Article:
It depends on whether they are mainly for export or mainly internal.  For the former group, rich countries are demanding higher and higher labor standards from emerging country suppliers for increasing consumer demands of social responsibility.  On the other hand, developing countries argue that increased standards mean increased costs and lower export possibilities.  I would suggest, therefore, that emerging market export-orientated companies meet the new demands half-way i.e. they start a process to improve their labour standards over a specified time such as a decade.  The argument is valid that rich countries didn’t care much about labour standards when they were developing and so clearly double standards exist.  Dialogue, transparency and compromise are all tools in the company armory and can be used.  The World Trade Organisation is the ultimate arbiter but they, too, have somewhat avoided the issue relying on guidance from the ILO who, in turn, ask for guidance back!

For domestically producing companies they can proceed even more slowly.  However, they must be careful not to be caught out by citizens in emerging markets demanding increased social responsibility.

So saying, and I follow ILO standards in this regard, the worst forms of exploitation are inexcusable such as children working in dangerous industries, forced labour, exploitation of women who cannot defend themselves, child and female trafficking for prostitution etc.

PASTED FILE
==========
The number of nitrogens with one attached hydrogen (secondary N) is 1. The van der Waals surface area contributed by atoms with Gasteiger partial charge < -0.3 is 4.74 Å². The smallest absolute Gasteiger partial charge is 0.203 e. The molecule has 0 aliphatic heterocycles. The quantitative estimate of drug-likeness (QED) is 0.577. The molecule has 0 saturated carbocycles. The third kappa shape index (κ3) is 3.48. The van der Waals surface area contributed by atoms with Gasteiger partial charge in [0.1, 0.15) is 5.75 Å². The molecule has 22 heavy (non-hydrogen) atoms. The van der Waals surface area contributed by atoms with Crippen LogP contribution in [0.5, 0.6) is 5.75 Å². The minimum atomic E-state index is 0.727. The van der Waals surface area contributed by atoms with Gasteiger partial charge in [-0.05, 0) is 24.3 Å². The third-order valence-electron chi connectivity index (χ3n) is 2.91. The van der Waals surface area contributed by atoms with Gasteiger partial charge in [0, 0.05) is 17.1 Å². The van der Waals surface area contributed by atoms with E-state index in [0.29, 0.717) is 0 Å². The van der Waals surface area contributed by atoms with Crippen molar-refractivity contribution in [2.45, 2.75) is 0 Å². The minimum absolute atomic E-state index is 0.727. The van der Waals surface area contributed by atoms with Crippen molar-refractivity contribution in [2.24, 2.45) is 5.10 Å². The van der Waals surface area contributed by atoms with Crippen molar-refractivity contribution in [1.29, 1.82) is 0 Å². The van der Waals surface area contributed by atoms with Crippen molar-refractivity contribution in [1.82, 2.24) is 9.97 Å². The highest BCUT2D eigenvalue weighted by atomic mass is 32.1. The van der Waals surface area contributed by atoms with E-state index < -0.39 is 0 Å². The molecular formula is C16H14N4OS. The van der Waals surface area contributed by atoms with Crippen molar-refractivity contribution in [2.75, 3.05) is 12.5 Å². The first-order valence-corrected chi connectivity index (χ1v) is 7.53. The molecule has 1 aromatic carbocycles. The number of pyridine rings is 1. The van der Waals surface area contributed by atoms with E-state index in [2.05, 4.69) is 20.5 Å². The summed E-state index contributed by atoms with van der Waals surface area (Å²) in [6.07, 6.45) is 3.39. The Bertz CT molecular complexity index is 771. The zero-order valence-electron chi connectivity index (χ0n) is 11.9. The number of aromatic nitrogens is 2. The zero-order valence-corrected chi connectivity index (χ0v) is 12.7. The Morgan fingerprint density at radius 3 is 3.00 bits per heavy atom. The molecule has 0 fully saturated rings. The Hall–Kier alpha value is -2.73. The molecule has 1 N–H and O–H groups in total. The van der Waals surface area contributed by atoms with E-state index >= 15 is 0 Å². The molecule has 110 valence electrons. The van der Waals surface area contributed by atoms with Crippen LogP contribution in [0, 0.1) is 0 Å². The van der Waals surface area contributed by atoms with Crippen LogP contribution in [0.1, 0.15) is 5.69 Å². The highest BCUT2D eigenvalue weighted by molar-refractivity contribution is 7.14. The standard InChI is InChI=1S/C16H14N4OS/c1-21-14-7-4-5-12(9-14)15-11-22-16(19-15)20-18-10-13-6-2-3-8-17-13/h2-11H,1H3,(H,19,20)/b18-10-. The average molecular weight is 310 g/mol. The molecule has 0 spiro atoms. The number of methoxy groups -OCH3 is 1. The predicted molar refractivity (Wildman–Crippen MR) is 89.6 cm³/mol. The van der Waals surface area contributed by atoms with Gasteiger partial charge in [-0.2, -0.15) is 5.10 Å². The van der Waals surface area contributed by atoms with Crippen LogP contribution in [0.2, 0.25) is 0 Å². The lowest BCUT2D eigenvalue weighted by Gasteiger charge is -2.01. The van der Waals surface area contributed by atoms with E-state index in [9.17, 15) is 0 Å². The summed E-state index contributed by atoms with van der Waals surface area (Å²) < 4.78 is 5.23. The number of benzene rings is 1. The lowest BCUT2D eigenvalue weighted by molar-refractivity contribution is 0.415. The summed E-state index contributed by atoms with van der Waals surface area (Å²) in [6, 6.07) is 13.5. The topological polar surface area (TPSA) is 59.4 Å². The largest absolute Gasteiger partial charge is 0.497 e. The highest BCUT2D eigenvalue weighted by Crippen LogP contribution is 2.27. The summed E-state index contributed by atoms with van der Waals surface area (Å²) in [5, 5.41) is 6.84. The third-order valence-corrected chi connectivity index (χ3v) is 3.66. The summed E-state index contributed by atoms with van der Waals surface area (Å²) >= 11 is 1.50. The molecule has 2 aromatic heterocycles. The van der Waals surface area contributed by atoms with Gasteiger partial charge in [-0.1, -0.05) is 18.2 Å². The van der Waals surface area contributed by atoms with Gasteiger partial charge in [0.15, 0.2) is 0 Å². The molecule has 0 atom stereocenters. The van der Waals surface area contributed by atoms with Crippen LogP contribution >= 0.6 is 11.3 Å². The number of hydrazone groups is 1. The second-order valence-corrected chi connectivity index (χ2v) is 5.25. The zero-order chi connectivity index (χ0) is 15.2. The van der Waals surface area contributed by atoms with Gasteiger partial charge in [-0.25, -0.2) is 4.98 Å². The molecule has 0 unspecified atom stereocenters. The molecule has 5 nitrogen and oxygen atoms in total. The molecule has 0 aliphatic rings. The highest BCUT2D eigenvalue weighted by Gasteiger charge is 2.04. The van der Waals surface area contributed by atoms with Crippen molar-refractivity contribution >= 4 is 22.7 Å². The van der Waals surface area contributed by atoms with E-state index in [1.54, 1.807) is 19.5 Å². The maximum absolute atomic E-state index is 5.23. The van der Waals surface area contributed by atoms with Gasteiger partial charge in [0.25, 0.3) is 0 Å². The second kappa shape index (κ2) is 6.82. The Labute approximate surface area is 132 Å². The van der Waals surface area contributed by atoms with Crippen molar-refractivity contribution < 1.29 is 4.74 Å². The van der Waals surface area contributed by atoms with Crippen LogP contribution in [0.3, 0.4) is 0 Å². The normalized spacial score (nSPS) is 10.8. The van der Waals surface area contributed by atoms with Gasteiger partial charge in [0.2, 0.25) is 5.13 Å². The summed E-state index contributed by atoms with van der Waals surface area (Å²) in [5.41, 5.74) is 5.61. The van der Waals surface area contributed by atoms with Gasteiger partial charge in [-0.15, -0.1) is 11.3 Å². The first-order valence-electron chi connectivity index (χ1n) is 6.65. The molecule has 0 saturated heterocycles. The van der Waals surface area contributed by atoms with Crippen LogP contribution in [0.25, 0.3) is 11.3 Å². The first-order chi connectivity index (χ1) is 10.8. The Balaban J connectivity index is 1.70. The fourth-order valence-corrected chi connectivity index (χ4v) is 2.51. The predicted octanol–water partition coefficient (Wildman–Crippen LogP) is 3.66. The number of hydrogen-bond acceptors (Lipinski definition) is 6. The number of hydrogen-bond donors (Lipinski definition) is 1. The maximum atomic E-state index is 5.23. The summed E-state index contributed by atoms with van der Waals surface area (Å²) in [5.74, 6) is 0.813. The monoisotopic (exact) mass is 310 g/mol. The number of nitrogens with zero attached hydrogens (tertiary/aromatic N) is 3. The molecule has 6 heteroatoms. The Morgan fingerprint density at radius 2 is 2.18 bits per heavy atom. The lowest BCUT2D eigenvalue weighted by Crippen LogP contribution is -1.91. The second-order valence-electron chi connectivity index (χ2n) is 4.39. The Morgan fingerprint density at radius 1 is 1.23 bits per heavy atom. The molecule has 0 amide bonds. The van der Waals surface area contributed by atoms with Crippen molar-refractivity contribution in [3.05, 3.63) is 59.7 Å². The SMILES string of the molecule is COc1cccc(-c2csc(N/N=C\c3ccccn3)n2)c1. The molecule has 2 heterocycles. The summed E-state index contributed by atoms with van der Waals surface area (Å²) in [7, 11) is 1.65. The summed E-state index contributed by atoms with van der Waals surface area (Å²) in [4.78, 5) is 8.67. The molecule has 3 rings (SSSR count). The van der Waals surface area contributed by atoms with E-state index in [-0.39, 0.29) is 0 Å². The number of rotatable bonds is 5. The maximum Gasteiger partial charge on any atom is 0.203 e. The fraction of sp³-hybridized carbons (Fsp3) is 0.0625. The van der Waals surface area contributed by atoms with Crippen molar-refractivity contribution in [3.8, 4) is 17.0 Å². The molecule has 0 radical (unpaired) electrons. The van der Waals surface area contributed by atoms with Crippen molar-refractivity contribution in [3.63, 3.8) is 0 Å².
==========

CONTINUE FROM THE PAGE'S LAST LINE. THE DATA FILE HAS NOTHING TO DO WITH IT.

However, there is light on the horizon, India’s rich democratic heritage and relatively open press all lead to open discussion and will force abuse into smaller and smaller areas.  CSR without democracy and free press is unlikely to lead to rapid change, higher incomes and an improved income distribution.  We all watch China, where these latter conditions rarely exist, and we hope for democratic change there since without it, India and other progressive countries will romp home!

According to you what dimensions should be included in UNGC for CSR?

This section draws upon a longer article on the UN Global Compact[4].  There I gave rough calculations that showed that the UNGC ten principles covers only around 34% of stakeholders concerns and, thus, only partially covers CSR issues. On the one hand it is helpful that the UNGC covers at least some of the concerns of CSR, while on the other the UNGC should not be seen as an all encompassing CSR effort. To cover all the majority of CSR stakeholder concerns it is clear from even glancing at the ten principles, let alone agreeing with my figures, that the UNGC needs to add principles to cover owners, investors, board members (i.e. company governance), managers , customers, suppliers, communities etc.

Within the UN, the MDGs (Millenium Development Goals) are its flagship approach.  It is of interest for companies to support development efforts.  But it may well be asked whether the MDGs promote CSR? The short answer is, unfortunately, no. The MDGs have laudable objectives in their eight development goals – originally to be achieved by 2015 and woefully behind schedule -but that is another story).  Of the MDGs, perhaps Goals 7 and 8 (and their targets) come nearest to direct business interest, namely:

GOAL 7: ENSURE ENVIRONMENTAL SUSTAINABILITY – Target 1: Integrate the principles of sustainable development into country policies and programmes and reverse the loss of environmental resources and